When it comes to doing interviews, you’ll rarely be told how well you’ve done.
Obviously if you get the job, then you’ll assume you did well, but in so many cases, when you haven’t got the job, it helps to work out if there was something you could have done better, so you can improve for the next time.
Most opinions about candidates are formed within the first few minutes (that’s why it’s hard to overcome a bad first impression).
If an interview is less than its allotted time, it’s generally not a good sign. If you exceed this time, and the interview is flowing enthusiastically and evenly between you and the interviewer, it augers well.
Many interviews are in that grey area, between outright good and bad, and so with a bit of common sense and objectivity you can begin to assess yourself – and improve. During any interview there are many signs that indicate how well you are doing – so you need to be aware of them.
Tell tale signs and clues
Naturally, you are concerned to give a good impression so watching the interviewer’s reactions are a good starting point.
As you talk and give an account of your abilities, is the interviewer taking notes and following you up on your statements? If they are taking notes this is generally a good sign, as they’ll be used as discussion points.
Does the interviewer probe your answers and try to find out more about you? This may appear intimidating, but it shows they are not merely going through the motions with you.
Alternatively, be aware of negative signals as well. An interviewer simply putting down their pen or not following you up on your answers means that you are failing to engage. Let’s not pretend all interviewers are perfect – no matter how badly your interview is going, an interviewer who continually looks at their watch or their Blackberry is not really doing their job.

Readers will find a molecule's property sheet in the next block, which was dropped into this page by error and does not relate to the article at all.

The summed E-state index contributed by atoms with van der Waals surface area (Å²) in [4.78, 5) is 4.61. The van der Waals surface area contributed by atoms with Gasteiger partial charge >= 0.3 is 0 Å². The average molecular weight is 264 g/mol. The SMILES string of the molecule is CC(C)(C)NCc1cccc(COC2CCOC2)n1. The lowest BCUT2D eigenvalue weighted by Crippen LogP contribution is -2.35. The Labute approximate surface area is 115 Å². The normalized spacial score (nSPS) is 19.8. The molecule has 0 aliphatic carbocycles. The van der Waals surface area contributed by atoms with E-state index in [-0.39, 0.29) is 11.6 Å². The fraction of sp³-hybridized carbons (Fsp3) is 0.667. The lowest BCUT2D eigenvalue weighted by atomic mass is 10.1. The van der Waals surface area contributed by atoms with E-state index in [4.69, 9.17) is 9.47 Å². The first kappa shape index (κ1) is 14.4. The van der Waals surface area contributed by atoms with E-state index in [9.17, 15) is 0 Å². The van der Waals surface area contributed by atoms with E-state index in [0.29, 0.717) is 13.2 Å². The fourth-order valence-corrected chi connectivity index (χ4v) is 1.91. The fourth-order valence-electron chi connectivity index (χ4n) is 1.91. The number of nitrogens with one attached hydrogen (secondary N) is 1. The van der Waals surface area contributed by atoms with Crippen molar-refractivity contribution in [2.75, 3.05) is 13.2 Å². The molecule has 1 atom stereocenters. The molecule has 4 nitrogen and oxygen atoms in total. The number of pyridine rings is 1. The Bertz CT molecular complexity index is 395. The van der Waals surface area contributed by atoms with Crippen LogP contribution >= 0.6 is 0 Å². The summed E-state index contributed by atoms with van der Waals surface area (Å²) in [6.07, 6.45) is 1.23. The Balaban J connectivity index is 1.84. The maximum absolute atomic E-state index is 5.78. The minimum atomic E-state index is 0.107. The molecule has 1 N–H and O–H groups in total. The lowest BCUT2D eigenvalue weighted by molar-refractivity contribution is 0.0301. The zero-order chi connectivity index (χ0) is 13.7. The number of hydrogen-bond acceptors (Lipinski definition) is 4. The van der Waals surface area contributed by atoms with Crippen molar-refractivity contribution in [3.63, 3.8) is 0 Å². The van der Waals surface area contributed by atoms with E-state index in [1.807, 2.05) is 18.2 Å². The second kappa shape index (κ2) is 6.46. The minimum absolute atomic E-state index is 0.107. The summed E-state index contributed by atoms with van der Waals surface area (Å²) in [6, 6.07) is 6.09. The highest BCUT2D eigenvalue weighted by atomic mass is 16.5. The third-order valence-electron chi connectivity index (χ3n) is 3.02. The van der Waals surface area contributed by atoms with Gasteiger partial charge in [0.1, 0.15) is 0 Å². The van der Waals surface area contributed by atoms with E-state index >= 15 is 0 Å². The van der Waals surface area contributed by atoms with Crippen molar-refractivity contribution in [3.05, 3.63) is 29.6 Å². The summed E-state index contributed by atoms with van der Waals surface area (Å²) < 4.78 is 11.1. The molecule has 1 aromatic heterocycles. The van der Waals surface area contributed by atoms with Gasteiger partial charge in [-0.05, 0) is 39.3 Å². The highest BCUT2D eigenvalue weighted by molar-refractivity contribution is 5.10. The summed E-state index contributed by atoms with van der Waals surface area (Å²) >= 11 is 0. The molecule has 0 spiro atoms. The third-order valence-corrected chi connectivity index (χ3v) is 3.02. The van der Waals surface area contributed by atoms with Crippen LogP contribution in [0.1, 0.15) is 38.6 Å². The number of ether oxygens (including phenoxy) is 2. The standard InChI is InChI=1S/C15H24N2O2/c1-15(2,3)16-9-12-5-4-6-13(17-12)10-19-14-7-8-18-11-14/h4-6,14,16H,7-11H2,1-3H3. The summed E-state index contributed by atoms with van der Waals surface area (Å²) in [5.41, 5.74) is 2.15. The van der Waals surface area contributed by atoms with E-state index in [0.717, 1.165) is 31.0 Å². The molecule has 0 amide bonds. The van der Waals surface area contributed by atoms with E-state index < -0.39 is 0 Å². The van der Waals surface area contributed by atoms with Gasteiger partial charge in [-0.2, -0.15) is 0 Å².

Questions or conversation
Talking about yourself is what an interview is all about, but you need to take the interviewer with you. The way to ascertain whether you are doing this is if you are being engaged in dialogue. Generally, if your interview is going well when there is a dialogue between you and the interviewer.
Instead of your interview being a list of questions and answers, it becomes more conversational. If there is a natural, even and enthusiastic exchange of information it means both sides are interested. The conversation can be regarding past achievements, aspirations or the job itself – the main thing is you’re engaging, rather than simply answering.
A few quick pointers
You may be shy or inexperienced, but a good interviewer will encourage you to talk further, this in itself is a good sign, because it means all is going well.
- Did you ask questions?
If you are genuinely interested in a role, you would naturally be expected to ask questions about it? Were you invited to do so? Being invited to ask questions is part of most job interviews and of the engagement process – so use it.
- Were you asked about timing?
It’s a good sign if you’re asked about your availability. This is a factor that is of direct importance to an interviewer and wouldn’t be asked of someone who wasn’t ‘in the frame’.
- Interviewer ‘selling’
The more the interviewer talks about what is going on in their company and how you will fit in, the better. It means they are selling it to you and potentially see you as the answer to what they want.
Obviously, the more experience you have of interviews, the more accurate your self-assessment of your performance will be. As you can see from the above, the signs are all there and if you want to be really methodical, you can put a score to all of the above and give yourself a rating after each interview, so that you can improve if necessary.